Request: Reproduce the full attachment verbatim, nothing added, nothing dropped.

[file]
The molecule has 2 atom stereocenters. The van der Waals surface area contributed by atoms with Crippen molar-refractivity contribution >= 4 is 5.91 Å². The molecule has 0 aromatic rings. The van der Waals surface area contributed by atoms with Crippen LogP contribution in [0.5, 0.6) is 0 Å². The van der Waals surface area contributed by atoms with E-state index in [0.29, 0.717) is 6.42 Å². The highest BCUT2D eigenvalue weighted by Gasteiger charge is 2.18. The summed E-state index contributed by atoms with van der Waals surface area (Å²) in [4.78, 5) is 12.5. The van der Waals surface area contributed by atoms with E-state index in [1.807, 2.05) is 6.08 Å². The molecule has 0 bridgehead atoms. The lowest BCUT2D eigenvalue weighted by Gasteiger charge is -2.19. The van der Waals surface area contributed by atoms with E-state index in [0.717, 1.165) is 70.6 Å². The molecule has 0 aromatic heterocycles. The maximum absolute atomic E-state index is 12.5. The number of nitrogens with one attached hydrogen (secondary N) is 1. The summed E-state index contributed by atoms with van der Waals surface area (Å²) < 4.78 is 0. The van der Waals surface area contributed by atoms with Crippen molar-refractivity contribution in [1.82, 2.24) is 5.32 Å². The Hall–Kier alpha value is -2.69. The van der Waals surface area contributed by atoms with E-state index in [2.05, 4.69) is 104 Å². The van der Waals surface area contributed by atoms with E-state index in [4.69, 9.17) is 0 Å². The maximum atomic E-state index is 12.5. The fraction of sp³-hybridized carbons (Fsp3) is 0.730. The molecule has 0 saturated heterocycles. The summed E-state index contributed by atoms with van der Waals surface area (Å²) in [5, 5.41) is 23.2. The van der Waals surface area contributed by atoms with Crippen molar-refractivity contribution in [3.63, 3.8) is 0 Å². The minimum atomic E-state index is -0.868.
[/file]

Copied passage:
The molecule has 2 atom stereocenters. The van der Waals surface area contributed by atoms with Crippen molar-refractivity contribution >= 4 is 5.91 Å². The molecule has 0 aromatic rings. The van der Waals surface area contributed by atoms with Crippen LogP contribution in [0.5, 0.6) is 0 Å². The van der Waals surface area contributed by atoms with E-state index in [0.29, 0.717) is 6.42 Å². The highest BCUT2D eigenvalue weighted by Gasteiger charge is 2.18. The summed E-state index contributed by atoms with van der Waals surface area (Å²) in [4.78, 5) is 12.5. The van der Waals surface area contributed by atoms with E-state index in [1.807, 2.05) is 6.08 Å². The molecule has 0 bridgehead atoms. The lowest BCUT2D eigenvalue weighted by Gasteiger charge is -2.19. The van der Waals surface area contributed by atoms with E-state index in [0.717, 1.165) is 70.6 Å². The molecule has 0 aromatic heterocycles. The maximum absolute atomic E-state index is 12.5. The number of nitrogens with one attached hydrogen (secondary N) is 1. The summed E-state index contributed by atoms with van der Waals surface area (Å²) < 4.78 is 0. The van der Waals surface area contributed by atoms with Crippen molar-refractivity contribution in [1.82, 2.24) is 5.32 Å². The Hall–Kier alpha value is -2.69. The van der Waals surface area contributed by atoms with E-state index in [2.05, 4.69) is 104 Å². The van der Waals surface area contributed by atoms with E-state index in [4.69, 9.17) is 0 Å². The maximum atomic E-state index is 12.5. The fraction of sp³-hybridized carbons (Fsp3) is 0.730. The molecule has 0 saturated heterocycles. The summed E-state index contributed by atoms with van der Waals surface area (Å²) in [5, 5.41) is 23.2. The van der Waals surface area contributed by atoms with Crippen molar-refractivity contribution in [3.63, 3.8) is 0 Å². The minimum atomic E-state index is -0.868.